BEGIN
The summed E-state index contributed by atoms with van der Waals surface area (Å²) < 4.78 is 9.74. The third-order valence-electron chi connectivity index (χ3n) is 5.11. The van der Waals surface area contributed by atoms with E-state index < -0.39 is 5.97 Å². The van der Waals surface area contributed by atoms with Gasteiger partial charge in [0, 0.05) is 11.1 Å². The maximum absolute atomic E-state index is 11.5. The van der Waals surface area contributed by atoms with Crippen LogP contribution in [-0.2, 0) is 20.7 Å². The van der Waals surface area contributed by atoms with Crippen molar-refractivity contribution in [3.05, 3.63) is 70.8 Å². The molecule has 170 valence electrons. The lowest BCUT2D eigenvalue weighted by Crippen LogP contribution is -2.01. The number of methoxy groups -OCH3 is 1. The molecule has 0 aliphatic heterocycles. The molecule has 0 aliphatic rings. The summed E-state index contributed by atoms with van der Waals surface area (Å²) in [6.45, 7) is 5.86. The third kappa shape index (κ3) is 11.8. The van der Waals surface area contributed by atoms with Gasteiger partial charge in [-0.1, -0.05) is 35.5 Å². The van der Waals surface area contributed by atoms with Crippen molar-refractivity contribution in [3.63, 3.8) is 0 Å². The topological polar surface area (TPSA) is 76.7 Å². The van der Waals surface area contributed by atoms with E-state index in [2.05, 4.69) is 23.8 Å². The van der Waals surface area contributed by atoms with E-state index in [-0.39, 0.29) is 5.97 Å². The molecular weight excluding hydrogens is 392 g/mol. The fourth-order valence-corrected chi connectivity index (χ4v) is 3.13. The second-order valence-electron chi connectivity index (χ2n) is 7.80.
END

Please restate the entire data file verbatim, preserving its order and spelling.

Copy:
The summed E-state index contributed by atoms with van der Waals surface area (Å²) < 4.78 is 9.74. The third-order valence-electron chi connectivity index (χ3n) is 5.11. The van der Waals surface area contributed by atoms with E-state index < -0.39 is 5.97 Å². The van der Waals surface area contributed by atoms with Gasteiger partial charge in [0, 0.05) is 11.1 Å². The maximum absolute atomic E-state index is 11.5. The van der Waals surface area contributed by atoms with Crippen LogP contribution in [-0.2, 0) is 20.7 Å². The van der Waals surface area contributed by atoms with Crippen molar-refractivity contribution in [3.05, 3.63) is 70.8 Å². The molecule has 170 valence electrons. The lowest BCUT2D eigenvalue weighted by Crippen LogP contribution is -2.01. The number of methoxy groups -OCH3 is 1. The molecule has 0 aliphatic heterocycles. The molecule has 0 aliphatic rings. The summed E-state index contributed by atoms with van der Waals surface area (Å²) in [6.45, 7) is 5.86. The third kappa shape index (κ3) is 11.8. The van der Waals surface area contributed by atoms with Gasteiger partial charge in [-0.1, -0.05) is 35.5 Å². The van der Waals surface area contributed by atoms with Crippen molar-refractivity contribution in [3.63, 3.8) is 0 Å². The topological polar surface area (TPSA) is 76.7 Å². The van der Waals surface area contributed by atoms with E-state index in [2.05, 4.69) is 23.8 Å². The van der Waals surface area contributed by atoms with E-state index in [-0.39, 0.29) is 5.97 Å². The molecular weight excluding hydrogens is 392 g/mol. The fourth-order valence-corrected chi connectivity index (χ4v) is 3.13. The second-order valence-electron chi connectivity index (χ2n) is 7.80.